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Family therapy is a particular approach to psychotherapy that, according to Good Therapy, “is designed to address specific issues that affect the psychological health of the family, such as major life transitions or mental health conditions.”

Family is defined as “a group of two or more persons related by birth, marriage, or adoption who live together; all such related persons are considered as members of one family.” The term, the family has a broader definition for the purposes of family therapy. As Laney Cline King (LCSW) asserts that family as “defined by the modern family therapist is anyone who plays a long-term supportive role in one’s life, which may not mean blood relations or family members in the same household.” When one member of a family system is suffering, it affects the entire system. Family therapy typically involves members of a nuclear family or stepfamily, and, in some cases, members of the extended family (e.g., grandparents) and/ or individuals that fall under the modern family therapist’s definition of family. Family therapy sessions can include joint sessions with everyone or smaller sessions with a subsection of the family unit (e.g., two family members).

Family therapy is generally facilitated by a therapist or team of therapists who are trained and experienced in family and/ or group therapy techniques. Clinicians providing family therapy could include psychologists, psychiatrists, social workers, or counselors. Family therapy is based on family systems theory, which is a theory of human behavior. Family systems theory subscribes to the notion that the family is viewed as a living, complex social system, rather than just the sum of its individual members. Family therapy uses systems theory to evaluate family members in terms of their position or role within the family system. Rather than attributing a problem to a single family member, in family therapy, problems are treated by addressing and shifting the way the entire family system functions.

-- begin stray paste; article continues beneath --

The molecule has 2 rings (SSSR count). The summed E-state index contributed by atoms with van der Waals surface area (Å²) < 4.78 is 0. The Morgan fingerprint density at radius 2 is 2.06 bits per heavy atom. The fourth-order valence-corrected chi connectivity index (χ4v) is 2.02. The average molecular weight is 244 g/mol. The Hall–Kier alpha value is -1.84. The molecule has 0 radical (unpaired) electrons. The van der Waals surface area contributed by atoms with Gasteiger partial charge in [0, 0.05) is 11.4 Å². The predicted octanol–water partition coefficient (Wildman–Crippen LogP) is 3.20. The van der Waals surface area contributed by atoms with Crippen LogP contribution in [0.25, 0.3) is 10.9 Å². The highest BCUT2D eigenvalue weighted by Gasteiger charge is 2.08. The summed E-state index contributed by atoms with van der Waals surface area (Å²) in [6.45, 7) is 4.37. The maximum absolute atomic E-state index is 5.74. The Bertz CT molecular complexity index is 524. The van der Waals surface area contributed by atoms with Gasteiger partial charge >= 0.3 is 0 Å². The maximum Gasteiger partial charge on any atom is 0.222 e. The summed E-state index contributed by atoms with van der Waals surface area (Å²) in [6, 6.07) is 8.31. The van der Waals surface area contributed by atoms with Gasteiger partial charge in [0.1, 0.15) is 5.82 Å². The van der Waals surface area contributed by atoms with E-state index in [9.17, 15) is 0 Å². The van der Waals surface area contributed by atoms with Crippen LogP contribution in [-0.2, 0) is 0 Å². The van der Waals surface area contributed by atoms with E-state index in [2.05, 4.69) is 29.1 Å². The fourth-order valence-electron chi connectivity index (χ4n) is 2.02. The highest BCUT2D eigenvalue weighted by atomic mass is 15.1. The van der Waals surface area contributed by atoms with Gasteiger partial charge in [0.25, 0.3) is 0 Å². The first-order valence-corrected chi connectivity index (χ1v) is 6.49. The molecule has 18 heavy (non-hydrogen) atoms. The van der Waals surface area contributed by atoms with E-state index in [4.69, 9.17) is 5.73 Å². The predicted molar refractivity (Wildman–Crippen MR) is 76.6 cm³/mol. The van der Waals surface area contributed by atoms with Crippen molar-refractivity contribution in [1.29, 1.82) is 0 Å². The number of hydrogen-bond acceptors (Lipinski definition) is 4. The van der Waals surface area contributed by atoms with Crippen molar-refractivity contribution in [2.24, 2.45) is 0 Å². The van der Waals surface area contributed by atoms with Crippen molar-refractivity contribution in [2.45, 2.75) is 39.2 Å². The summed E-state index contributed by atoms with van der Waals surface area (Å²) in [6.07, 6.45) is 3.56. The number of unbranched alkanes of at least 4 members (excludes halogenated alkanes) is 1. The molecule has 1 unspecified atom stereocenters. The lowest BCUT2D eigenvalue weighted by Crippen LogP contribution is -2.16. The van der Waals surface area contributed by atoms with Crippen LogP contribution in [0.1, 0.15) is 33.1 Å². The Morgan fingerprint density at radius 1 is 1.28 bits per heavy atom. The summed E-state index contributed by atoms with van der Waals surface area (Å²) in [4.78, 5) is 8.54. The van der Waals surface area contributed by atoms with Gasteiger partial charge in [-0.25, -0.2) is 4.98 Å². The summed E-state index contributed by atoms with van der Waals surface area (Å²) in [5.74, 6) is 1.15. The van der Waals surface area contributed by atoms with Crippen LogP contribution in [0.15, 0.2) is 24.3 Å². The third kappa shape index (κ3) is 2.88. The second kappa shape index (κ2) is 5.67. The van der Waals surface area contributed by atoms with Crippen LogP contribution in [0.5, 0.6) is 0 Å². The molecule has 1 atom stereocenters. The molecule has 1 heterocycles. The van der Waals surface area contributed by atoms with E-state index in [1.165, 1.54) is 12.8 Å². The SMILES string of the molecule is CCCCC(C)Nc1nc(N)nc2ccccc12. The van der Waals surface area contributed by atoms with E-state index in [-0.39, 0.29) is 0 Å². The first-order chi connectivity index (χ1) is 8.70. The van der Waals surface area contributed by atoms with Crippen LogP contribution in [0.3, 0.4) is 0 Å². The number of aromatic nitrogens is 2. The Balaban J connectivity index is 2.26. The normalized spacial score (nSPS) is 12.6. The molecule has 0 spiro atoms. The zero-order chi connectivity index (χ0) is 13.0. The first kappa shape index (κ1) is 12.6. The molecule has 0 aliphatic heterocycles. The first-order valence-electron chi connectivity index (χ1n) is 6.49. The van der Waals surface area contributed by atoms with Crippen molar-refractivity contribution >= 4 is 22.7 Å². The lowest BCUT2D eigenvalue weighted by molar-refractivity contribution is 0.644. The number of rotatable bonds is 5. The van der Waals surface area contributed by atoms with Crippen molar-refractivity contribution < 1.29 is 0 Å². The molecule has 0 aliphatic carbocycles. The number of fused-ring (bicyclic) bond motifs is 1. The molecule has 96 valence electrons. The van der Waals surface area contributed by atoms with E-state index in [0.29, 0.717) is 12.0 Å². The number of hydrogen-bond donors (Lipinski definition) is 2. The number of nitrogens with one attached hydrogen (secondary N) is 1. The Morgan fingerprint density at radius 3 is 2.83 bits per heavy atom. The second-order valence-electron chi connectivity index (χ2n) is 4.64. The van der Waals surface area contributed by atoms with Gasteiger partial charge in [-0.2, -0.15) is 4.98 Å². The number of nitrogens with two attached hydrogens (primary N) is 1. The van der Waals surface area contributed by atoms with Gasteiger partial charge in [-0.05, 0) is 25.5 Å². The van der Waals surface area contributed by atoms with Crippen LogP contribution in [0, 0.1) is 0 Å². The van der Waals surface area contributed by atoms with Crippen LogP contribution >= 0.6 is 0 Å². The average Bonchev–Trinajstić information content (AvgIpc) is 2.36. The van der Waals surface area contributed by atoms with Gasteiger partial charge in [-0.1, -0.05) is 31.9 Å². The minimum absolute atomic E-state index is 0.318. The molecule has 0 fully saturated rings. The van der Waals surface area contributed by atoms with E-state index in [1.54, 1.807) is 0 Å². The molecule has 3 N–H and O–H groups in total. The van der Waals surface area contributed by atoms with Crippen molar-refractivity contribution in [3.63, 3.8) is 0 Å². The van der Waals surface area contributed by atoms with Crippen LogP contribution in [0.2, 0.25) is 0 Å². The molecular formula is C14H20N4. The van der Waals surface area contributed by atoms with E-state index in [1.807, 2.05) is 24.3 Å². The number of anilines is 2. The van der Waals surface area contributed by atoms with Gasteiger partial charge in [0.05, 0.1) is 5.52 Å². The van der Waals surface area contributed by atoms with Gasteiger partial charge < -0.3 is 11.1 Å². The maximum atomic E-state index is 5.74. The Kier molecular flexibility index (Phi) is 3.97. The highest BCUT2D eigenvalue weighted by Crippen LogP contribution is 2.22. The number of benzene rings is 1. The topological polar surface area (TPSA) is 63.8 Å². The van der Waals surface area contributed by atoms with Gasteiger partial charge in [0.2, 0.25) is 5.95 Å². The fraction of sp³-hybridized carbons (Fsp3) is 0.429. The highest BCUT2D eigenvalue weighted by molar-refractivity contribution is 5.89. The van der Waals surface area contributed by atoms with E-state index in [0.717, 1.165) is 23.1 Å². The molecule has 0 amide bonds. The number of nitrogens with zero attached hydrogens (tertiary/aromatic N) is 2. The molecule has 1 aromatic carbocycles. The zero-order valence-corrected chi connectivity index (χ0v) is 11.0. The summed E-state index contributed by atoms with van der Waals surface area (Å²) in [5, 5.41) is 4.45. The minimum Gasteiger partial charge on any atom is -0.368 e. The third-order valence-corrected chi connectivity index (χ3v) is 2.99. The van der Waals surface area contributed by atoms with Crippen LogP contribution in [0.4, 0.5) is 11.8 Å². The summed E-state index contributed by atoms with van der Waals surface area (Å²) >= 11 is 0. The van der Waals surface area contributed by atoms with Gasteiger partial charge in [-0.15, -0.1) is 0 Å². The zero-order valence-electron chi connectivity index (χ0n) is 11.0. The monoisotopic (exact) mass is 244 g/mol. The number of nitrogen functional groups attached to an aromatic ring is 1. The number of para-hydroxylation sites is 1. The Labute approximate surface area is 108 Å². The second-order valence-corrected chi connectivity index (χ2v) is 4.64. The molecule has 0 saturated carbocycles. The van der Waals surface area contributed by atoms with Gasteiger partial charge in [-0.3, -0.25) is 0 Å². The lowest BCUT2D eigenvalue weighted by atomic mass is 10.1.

Family therapy promotes understanding and collaboration among family members. It can be helpful in any family situation that causes stress, anger, grief, and/ or conflict. Family therapy can illuminate and correct dysfunctional family patterns and work to disintegrate unhealthy family dynamics. It can improve communication skills, increase family cohesiveness, and strengthen family relationships. When family relationships are stable and supportive, they can have positive effects on one’s mental health, as they can provide resources that can help a family member learn to cope with stress, engage in healthier behaviors, and cultivate improved self-esteem. In a healthy family unit, family members can rely on each other for emotional support, economic support, and companionship.

Further Information and Support

Navigating the challenges that arise from living with mental illness, struggling with substance abuse, and/ or addiction can not only be all-consuming but are often impossible to effectively handle without proper support. If you are concerned for yourself or a loved one regarding mental illness, substance abuse, and/ or addiction we recommend reaching out for help as soon as possible. Bear in mind that you do not have to be on this journey alone. At {Upwell Advisors}, we offer unique, customized concierge therapeutic services to provide our clients with unparalleled support throughout every step of the recovery process. 

Feel free to reach to contact us anytime via email at sean@upwelladvisors.com. We look forward to supporting you on your journey.

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